While the terms food hygiene and food safety are commonly used interchangeably

While the terms food hygiene and food safety are commonly used interchangeably, the World Health Organisation (WHO) defines food hygiene as practices that strictly prevent microbial contamination of food at all points between production and consumption while food safety is a broader concept concerned with ensuring that food is free from all possible contamination and hazards. Food safety control is a mandatory regulatory activity of enforcement by the relevant authorities to provide consumer protection and to ensure that all foods during transportation, handling, storage, processing and distribution are safe, wholesome and fit for human consumption and conform to all safety requirements and are honestly and accurately labelled (Department of Health, 2004). Components of a good food control system include food laws and regulations, food control management, inspection services, laboratory services for food monitoring and epidemiological data as well as information, education, communication and training (FAO/WHO, 2004 ).
Food hygiene and safety is the function of different agencies and levels of government. The agencies and levels of government often do not work in sync with each other. In South AFrica, food safety and hygiene and is regulated by National Department of Health, Provincial Health Departments and local authorities.
When a city hosts a major event, the very same agencies and different levels of government need to work together in a coordinated manner. This may prove to be difficult. Even more importantly, the time period required for preparation for major events may be limited. There may also not be many opportunities to practice coordinated food safety and control activities as major events are sporadic not consistently occurring.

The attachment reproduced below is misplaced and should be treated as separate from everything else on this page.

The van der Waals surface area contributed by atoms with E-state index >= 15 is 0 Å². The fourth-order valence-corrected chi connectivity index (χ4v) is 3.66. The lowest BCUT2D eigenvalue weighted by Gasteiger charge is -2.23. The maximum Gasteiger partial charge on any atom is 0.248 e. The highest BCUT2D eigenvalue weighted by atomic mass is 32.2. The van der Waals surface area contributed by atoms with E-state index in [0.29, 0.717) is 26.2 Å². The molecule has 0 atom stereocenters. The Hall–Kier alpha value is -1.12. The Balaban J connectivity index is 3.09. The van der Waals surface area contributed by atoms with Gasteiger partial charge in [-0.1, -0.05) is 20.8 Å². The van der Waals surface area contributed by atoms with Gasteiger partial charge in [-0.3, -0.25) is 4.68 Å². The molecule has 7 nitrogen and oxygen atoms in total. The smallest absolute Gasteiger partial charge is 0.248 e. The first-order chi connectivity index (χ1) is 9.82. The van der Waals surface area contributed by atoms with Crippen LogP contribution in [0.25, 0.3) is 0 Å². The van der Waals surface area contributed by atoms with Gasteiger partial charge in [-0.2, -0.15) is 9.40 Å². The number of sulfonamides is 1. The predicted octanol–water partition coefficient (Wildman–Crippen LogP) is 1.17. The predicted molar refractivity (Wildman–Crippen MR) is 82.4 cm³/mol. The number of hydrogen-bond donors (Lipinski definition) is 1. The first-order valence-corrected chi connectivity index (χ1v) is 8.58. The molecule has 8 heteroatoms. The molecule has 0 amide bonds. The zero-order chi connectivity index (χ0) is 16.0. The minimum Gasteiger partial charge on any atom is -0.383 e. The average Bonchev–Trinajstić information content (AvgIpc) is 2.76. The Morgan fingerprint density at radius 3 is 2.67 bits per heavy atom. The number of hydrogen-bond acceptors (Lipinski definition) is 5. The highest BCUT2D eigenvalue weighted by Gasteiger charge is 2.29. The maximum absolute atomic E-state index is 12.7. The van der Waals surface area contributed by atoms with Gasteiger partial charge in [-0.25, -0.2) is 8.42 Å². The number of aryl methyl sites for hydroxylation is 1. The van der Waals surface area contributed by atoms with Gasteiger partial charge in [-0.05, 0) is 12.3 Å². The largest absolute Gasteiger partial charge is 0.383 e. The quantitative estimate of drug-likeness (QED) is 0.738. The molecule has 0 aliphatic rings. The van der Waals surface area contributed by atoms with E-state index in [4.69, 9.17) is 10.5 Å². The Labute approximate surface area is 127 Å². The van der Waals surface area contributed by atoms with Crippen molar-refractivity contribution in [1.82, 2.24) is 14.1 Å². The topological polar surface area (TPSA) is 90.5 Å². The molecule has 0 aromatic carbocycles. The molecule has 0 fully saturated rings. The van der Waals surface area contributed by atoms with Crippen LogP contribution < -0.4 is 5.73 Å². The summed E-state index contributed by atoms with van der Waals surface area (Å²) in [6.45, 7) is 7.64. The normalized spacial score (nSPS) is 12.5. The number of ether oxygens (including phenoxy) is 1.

For public health professionals, the focus during major events is on health and safety. However, organisers may have other motives such as promotion of commerce and trade (FAO/WHO, 2004) . This means that even though organisers are ultimately responsible for health and safety, they may overlook it in favour of trade. This may result in organisers allowing some unlicensed traders lacking the Certificate of acceptability (COA) to trade.
Tourists or visitors to a festival may choose not to limit themselves to the activities of the festival only. They may ‘choose’ to experience the ‘authentic culture’ of a city and thus move to other parts of the city where unlicensed food providers may be found.
Resource limitations may a stumbling block for effective food safety and hygiene management. This may result in inadequate inspection and laboratory services to cope with the demands of a special event within a big city event.
Hosting big events is often an infrequent activity. For example, hosting a soccer world cup event or olympic events may occur once in a century while hosting a similar event by the same city may take decades. The effect is that